Thousands of demonstrators gather in Mallorca to protest against 'excessive tourism' which has inflated property prices, driven up the cost of living and created traffic chaos

Spaniards call for fewer holiday flights, rental cars and cruise ship clampdown

Thousands of demonstrators took to the street in Mallorca this evening to protest against 'excessive tourism' which they blame for overwhelming the popular holiday island.

Protesters carrying banners with anti-tourism slogans and banging drums gathered at the Plaza de España in the centre of the capital Palma de Mallorca.

Police officers armed with batons and wearing stab proof vests surveilled the area as the demonstration from riot-protected police vans began at 7pm local time.

Police closed the city's main road as the protesters marched around the old town. Onlookers applauded from the pavements as the demonstrators chanted for 'help'.

People from all walks of life gathered to call for limits on the number of visitors which they accuse of ruining the lives of locals by inflating property prices, causing traffic jams and driving up the cost of living.

📣▶️ VÍDEO | El clam ‘Mallorca no es ven’ ja es fa sentir al Parc de les Estacionshttps://t.co/vz1f9wfZ7S pic.twitter.com/wa8KYoUK6b

— Diari ARA Balears (@arabalears) May 25, 2024

Thousands of protestors took to the street in Mallorca to demonstrate against the impact that 'excessive tourism' has had on the holiday island (file photo)

Thousands of protestors took to the street in Mallorca to demonstrate against the impact that 'excessive tourism' has had on the holiday island (file photo)

Demonstrators stage a protest against tourist overcrowding in Ibiza on Friday

Demonstrators stage a protest against tourist overcrowding in Ibiza on Friday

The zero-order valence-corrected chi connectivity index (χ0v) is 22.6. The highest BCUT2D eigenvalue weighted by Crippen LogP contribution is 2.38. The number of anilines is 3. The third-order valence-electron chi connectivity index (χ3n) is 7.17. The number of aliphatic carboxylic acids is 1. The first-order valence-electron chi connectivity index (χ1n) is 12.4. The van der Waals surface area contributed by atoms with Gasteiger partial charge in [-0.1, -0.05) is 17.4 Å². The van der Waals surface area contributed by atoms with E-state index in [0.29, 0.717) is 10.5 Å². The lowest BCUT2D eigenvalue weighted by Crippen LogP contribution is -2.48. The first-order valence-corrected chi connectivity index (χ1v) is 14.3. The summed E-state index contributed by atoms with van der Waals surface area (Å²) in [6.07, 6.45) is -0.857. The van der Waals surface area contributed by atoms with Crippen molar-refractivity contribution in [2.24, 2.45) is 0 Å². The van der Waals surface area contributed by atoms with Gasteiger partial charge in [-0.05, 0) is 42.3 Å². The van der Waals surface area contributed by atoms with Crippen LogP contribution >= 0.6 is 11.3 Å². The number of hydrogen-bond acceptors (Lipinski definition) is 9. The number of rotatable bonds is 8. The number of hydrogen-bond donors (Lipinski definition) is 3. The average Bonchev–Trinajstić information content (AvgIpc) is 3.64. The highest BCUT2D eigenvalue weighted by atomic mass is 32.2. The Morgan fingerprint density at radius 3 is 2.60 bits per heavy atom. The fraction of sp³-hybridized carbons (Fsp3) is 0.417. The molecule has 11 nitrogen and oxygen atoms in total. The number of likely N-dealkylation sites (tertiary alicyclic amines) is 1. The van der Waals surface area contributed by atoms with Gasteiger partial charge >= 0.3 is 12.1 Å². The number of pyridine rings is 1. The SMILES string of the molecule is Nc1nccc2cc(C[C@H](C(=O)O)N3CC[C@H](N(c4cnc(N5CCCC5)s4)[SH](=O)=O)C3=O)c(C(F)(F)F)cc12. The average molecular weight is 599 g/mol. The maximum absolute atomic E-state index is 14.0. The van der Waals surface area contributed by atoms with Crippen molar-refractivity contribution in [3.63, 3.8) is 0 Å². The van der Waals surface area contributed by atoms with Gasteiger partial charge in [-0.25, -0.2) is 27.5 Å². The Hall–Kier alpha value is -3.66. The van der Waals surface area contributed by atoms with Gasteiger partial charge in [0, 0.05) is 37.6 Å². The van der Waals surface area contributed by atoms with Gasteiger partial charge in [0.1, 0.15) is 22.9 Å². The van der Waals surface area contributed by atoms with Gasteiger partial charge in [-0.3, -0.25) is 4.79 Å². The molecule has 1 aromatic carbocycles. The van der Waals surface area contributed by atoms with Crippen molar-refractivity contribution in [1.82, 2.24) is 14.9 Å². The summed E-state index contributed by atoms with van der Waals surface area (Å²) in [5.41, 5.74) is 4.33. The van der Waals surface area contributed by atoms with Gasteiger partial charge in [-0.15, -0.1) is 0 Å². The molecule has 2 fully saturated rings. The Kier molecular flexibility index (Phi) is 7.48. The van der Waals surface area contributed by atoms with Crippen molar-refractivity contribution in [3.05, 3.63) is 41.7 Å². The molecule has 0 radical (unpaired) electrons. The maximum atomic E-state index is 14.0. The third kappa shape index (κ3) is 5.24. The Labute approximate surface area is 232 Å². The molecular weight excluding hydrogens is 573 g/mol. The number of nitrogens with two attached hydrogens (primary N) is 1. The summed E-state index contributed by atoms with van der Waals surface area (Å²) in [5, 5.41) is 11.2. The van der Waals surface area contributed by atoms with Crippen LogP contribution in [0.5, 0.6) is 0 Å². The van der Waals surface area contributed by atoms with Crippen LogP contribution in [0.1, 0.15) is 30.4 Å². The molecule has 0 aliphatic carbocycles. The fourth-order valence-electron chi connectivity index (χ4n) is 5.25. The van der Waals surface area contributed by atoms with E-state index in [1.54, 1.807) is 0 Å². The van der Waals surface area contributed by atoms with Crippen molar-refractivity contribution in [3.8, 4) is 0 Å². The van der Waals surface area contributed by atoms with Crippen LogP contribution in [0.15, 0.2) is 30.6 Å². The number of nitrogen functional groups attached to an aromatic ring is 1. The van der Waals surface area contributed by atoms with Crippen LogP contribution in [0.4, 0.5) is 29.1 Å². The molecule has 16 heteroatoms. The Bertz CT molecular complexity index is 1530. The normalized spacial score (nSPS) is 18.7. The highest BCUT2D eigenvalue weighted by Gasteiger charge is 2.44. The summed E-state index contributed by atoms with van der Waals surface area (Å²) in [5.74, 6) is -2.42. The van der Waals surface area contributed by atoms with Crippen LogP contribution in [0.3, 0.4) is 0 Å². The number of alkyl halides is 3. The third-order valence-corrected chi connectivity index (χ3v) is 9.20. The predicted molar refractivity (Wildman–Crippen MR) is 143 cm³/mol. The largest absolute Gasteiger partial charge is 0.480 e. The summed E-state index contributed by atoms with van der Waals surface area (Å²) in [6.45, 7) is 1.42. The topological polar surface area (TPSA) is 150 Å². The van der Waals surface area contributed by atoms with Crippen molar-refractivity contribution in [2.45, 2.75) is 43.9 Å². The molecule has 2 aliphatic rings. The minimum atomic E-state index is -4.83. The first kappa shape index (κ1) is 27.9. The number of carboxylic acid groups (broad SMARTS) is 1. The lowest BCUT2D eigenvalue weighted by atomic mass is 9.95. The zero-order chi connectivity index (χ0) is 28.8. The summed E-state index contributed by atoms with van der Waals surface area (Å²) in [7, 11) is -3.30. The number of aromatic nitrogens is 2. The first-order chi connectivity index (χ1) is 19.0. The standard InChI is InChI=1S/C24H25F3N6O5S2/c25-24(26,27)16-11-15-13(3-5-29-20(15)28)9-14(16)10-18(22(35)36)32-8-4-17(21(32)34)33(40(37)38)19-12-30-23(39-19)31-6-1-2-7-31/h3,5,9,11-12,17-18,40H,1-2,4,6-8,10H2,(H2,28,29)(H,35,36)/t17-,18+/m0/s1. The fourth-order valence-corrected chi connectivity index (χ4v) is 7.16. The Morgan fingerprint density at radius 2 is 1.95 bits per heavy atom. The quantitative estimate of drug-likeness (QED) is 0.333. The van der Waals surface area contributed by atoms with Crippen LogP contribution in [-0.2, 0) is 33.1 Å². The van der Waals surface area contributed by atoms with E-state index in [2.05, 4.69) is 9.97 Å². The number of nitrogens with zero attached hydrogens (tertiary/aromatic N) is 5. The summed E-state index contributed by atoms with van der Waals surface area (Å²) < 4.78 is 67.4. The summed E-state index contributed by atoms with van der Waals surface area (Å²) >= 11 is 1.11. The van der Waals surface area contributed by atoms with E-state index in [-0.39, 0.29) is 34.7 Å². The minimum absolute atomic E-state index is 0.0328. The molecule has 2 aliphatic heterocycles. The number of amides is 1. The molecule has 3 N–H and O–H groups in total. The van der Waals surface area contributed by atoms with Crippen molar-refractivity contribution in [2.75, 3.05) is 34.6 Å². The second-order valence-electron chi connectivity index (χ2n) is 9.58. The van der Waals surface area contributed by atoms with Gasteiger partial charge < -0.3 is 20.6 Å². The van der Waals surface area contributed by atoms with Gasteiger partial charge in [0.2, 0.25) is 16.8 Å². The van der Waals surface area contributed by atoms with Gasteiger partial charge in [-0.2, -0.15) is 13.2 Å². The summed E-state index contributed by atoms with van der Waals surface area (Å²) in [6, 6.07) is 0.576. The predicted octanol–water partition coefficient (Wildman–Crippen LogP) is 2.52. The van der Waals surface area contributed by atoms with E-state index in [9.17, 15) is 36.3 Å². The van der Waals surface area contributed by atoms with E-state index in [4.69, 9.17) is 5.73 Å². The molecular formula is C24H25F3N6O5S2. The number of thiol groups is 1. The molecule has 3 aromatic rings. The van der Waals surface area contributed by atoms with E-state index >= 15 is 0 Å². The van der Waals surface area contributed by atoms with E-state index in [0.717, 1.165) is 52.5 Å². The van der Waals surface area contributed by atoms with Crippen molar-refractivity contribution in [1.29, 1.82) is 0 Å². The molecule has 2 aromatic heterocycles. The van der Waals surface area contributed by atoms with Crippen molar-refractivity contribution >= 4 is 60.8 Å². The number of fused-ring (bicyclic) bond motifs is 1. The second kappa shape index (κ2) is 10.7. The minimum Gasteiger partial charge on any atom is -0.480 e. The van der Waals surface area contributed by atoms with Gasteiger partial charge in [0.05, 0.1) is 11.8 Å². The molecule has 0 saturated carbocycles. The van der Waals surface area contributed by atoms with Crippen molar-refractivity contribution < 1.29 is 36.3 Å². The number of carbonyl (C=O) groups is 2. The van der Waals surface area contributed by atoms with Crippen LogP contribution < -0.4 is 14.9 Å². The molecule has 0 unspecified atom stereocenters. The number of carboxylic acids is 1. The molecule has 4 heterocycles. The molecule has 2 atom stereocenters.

Among the marchers are teachers, hotel workers, businessmen and retired people who have told how the huge number of visitors have ruined the once idyllic Spanish sun-spot, with one family forced to leave the island due to the spiralling cost of property.

The Spaniards are calling for fewer holiday flights, a clampdown on cruise ships and the slashing in the number of rental cars available under the slogan; 'Mallorca is not for sale!'

It is the latest anti-tourism protest across Spanish territories, following demonstrations in the Canary Islands, Barcelona and neighbouring Ibiza.

Mother-of-three Patri Vecina told MailOnline: 'We have lived in the same rented house for ten years. But in December the owner told us that he was selling the property to foreigners and that we had to move out.

'I work in the hotel industry and my husband is a builder. We

cannot afford the inflated price of property in Mallorca so we were never able to buy our own home.

'Now we cannot afford to live in Mallorca anymore we are moving to Asturias in the north of Spain.

'It was our dream to bring up our children in Mallorca but that cannot happen.'

Patri and her husband were initially paying £500 per month (Euro 500) for the rural three-bedroom house in the centre of the island. This increased to £690 per month (Euro 750) before their landlord put the house up for sale.

The country house on the outskirts of the town of Sencelles is now for sale for £383,000 (Euro 450,000).

Property prices in Mallorca have more than doubled in the past ten years, making the Balearic Islands the second most expensive region in Spain after Madrid.

In 2014 a typical 80 square metre home cost an average of £126,000 (Euros 147,000) but this has gone up 208 per cent to an average £263,000 (Euros 308,000), according to Spanish property website Fotocasa. Where as the national increase across the whole of Spain was 29 per cent during the same period.

The spike in the property prices has been fuelled by foreign investors, many of whom have turned family homes in tourist rental accommodation, local campaigners claim.